Empty nest syndrome is a time when children leave the home and couples are particularly vulnerable to marital problems and divorce at this time. The structure that has held the family together is now compromised or gone. This is like a bridge that develops cracks and becomes unstable and eventually collapses.
Depression is part of Empty Nest Syndrome
The family system can also collapse if the cracks in the bridge (structure) are not repaired and rebuilt.
This is not a surprising consequence when more and more in the last 10 or 12 years couples are focusing all their energy on the children’s activities to the detriment of their own couple relationship.
This causes resentment and resentment erodes the good feelings in the marriage.
Empty Nest Syndrome
I encourage couples going through empty nest syndrome to get couples coaching or therapy at the first sign of feeling resentment toward their partner to repair the imtimacy in the relationship. If this is caught in time before it gets too far along the intimacy can be reignited, otherwise this situation becomes a breeding ground for affairs and divorce.
There is hope for a good outcome in spite of these changes. You can create a dynamic relationship Right Now!
This is the time to explore what you want your relationship and your life to be right now. With honesty, soul searching and good communication you can create a fulfilling relationship full of connection and intimacy.
Many adult children are coming back home to live with their parents after college. Some do this on a temporary to set up their their next job or internship. Some, however fall into a comfort zone and loose their focus on their future. Beginning in the 20’s a child needs to thing about the future and strategies on what path to take for the rest of his life. Having a concept of the future is an important part of development as is taking risks. The failure to do this leads to low self esteem and sometimes depression. The longer it lasts the more hopeless your child may start to feel. What can parents to to help their adult child to launch ?
Make some rules and requirements of your adult child, such as paying rent, having a job, contributing to a savings account, working out, helping with home duties.
Help your adult child to resolve any emotional issues they may have. Psychotherpy that is goal oriented is often helpful.
Forbid drugs and alcohol use while they are living with you. These things lower motivation and self esteem.
Setting up structure with small achievable goals leads to feelings of mastery which naturally leads to more confidence in taking on new tasks and jobs
Above all, don’t feel guilty for making demands on your child because this will help him feel like he can succeed. focus
Since more than half of marriages are now ending in divorce, we have many blended families or step families today. The problem is that families don’t blend all that well. Children and teens have loyalties to the birth mother and often yearn to have their birth parents back together.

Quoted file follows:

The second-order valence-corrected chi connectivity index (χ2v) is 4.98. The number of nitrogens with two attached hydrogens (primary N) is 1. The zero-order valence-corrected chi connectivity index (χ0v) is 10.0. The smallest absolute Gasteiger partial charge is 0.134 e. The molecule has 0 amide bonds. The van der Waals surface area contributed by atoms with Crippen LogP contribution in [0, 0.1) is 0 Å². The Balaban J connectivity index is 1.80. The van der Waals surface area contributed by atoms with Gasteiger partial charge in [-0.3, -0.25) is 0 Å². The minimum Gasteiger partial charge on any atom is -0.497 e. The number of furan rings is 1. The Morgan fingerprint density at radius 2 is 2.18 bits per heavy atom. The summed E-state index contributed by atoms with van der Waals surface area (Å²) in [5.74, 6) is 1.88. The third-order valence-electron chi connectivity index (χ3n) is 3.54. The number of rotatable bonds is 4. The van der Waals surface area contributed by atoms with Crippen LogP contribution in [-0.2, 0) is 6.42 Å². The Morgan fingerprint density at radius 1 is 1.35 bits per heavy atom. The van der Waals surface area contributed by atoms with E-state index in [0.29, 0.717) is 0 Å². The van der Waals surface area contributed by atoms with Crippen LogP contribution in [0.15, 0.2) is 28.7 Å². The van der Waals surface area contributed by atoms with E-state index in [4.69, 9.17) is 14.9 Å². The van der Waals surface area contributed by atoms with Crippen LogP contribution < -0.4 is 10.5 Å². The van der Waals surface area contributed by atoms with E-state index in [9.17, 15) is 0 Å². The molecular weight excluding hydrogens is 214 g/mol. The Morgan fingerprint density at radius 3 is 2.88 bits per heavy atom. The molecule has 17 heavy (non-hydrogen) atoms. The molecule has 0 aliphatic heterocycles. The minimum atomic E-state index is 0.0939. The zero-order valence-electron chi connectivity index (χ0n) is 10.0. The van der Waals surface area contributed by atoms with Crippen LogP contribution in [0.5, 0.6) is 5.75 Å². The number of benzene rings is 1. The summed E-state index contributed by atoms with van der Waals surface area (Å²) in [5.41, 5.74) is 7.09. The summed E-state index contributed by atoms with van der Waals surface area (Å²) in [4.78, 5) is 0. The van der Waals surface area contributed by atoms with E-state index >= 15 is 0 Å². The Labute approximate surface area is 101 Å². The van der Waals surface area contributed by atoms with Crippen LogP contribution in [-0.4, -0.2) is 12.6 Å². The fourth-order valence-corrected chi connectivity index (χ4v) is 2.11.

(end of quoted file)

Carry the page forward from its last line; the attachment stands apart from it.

What comes out of this unsettling time when families are breaking up and getting” reconstructed” is that the children will “test” to see how far they can influence the family to get their way. This is understandable because they are really searching for stability, even though they don’t consciously realize it. The stability and predictability of what the rules are has been taken away from them. They need strong and enforced limits to feel safe again….that’s right…limits that are consistently enforced actually make everyone feel safe.
The cornerstone of a family is structure.
If you have a solid structure the family will work because each person knows what is expected of them and the consequences of “breaking the rules”. In order to find out if there really are consequences for breaking the rules the child will test the limits.
The most common way of testing in a blended family is to try to turn one “parent ” against the other. An example that I see working with blended families it where the daughter in a new blended family will try to turn the new woman ,a prospective stepmom ,against the father by telling her things about the father…. things like ” he won’t ever marry you” and things that will make the new woman feel insecure about the relationship.
This is called “triangling” in family therapy speak, where one person talks about another family member when they’re not present and tries to turn one against the other. So you may wonder, Why is this so damaging?
The answer is that by doing this the executive branch of the family ,( the father and stepmom or new woman) is being weakened by allowing a child to be pulled up into that position. Structural family therapy is built on the fact that the structure of a family , like a house, needs to have separate levels. The parents belong in the executive level at the top and the children belong below that level in the child level. Like a house, when you build a strong foundation, you will have a good house. The parental dyad being united in the executive position ensures this structure which makes everyone in the family feel safe because there is a position for the parents and for the children.
Even though we all test limits to see if they are real, we really yearn for them because they make up feel safe and show us where our position is so that we can win in the family. The best way to stop this attempt at “triangling” by a child is to have a hard and fast rule that says ” We don’ t talk abut the other person when they are not present. Just having the rule is not enough, it MUST be consistently followed. This will eliminate many of the conflicts in a blended family.
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